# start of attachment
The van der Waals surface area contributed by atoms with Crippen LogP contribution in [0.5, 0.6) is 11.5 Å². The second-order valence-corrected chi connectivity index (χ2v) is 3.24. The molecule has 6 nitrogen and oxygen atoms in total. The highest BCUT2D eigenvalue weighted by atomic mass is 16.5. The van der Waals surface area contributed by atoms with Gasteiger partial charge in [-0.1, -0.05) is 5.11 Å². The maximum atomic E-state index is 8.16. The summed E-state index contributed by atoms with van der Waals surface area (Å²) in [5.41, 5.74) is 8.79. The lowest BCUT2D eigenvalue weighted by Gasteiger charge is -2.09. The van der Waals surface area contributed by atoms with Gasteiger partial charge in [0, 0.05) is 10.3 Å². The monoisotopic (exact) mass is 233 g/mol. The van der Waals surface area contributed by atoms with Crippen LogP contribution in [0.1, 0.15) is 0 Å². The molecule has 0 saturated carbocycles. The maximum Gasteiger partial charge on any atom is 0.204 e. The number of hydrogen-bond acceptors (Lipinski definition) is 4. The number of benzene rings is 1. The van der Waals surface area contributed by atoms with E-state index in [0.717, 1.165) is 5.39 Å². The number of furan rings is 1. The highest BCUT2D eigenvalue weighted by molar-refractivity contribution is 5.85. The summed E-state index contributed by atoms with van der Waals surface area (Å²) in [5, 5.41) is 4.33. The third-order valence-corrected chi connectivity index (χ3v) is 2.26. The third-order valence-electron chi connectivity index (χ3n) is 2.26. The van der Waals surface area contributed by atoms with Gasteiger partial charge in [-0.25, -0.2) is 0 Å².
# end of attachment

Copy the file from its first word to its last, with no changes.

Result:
The van der Waals surface area contributed by atoms with Crippen LogP contribution in [0.5, 0.6) is 11.5 Å². The second-order valence-corrected chi connectivity index (χ2v) is 3.24. The molecule has 6 nitrogen and oxygen atoms in total. The highest BCUT2D eigenvalue weighted by atomic mass is 16.5. The van der Waals surface area contributed by atoms with Gasteiger partial charge in [-0.1, -0.05) is 5.11 Å². The maximum atomic E-state index is 8.16. The summed E-state index contributed by atoms with van der Waals surface area (Å²) in [5.41, 5.74) is 8.79. The lowest BCUT2D eigenvalue weighted by Gasteiger charge is -2.09. The van der Waals surface area contributed by atoms with Gasteiger partial charge in [0, 0.05) is 10.3 Å². The monoisotopic (exact) mass is 233 g/mol. The van der Waals surface area contributed by atoms with Crippen LogP contribution in [0.1, 0.15) is 0 Å². The molecule has 0 saturated carbocycles. The maximum Gasteiger partial charge on any atom is 0.204 e. The number of hydrogen-bond acceptors (Lipinski definition) is 4. The number of benzene rings is 1. The van der Waals surface area contributed by atoms with E-state index in [0.717, 1.165) is 5.39 Å². The number of furan rings is 1. The highest BCUT2D eigenvalue weighted by molar-refractivity contribution is 5.85. The summed E-state index contributed by atoms with van der Waals surface area (Å²) in [5, 5.41) is 4.33. The third-order valence-corrected chi connectivity index (χ3v) is 2.26. The third-order valence-electron chi connectivity index (χ3n) is 2.26. The van der Waals surface area contributed by atoms with Gasteiger partial charge in [-0.25, -0.2) is 0 Å².